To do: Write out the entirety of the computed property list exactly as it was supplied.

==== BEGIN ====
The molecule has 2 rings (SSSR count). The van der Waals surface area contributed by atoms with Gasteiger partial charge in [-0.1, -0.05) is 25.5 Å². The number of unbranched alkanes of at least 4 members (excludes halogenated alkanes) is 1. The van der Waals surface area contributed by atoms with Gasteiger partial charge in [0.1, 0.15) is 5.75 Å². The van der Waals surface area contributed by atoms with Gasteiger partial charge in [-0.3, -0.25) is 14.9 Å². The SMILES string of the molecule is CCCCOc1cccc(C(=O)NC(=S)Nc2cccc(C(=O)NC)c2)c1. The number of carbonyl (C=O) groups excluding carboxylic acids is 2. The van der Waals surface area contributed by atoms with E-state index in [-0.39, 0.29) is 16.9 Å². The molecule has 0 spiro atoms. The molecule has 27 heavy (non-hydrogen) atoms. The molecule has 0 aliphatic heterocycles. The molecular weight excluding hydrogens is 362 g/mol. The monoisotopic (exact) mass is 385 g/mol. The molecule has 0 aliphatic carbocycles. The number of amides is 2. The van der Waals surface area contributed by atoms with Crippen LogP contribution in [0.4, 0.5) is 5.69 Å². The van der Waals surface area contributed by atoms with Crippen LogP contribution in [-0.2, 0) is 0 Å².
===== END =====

The molecule has 2 rings (SSSR count). The van der Waals surface area contributed by atoms with Gasteiger partial charge in [-0.1, -0.05) is 25.5 Å². The number of unbranched alkanes of at least 4 members (excludes halogenated alkanes) is 1. The van der Waals surface area contributed by atoms with Gasteiger partial charge in [0.1, 0.15) is 5.75 Å². The van der Waals surface area contributed by atoms with Gasteiger partial charge in [-0.3, -0.25) is 14.9 Å². The SMILES string of the molecule is CCCCOc1cccc(C(=O)NC(=S)Nc2cccc(C(=O)NC)c2)c1. The number of carbonyl (C=O) groups excluding carboxylic acids is 2. The van der Waals surface area contributed by atoms with E-state index in [-0.39, 0.29) is 16.9 Å². The molecule has 0 spiro atoms. The molecule has 27 heavy (non-hydrogen) atoms. The molecule has 0 aliphatic heterocycles. The molecular weight excluding hydrogens is 362 g/mol. The monoisotopic (exact) mass is 385 g/mol. The molecule has 0 aliphatic carbocycles. The number of amides is 2. The van der Waals surface area contributed by atoms with Crippen LogP contribution in [0.4, 0.5) is 5.69 Å². The van der Waals surface area contributed by atoms with Crippen LogP contribution in [-0.2, 0) is 0 Å².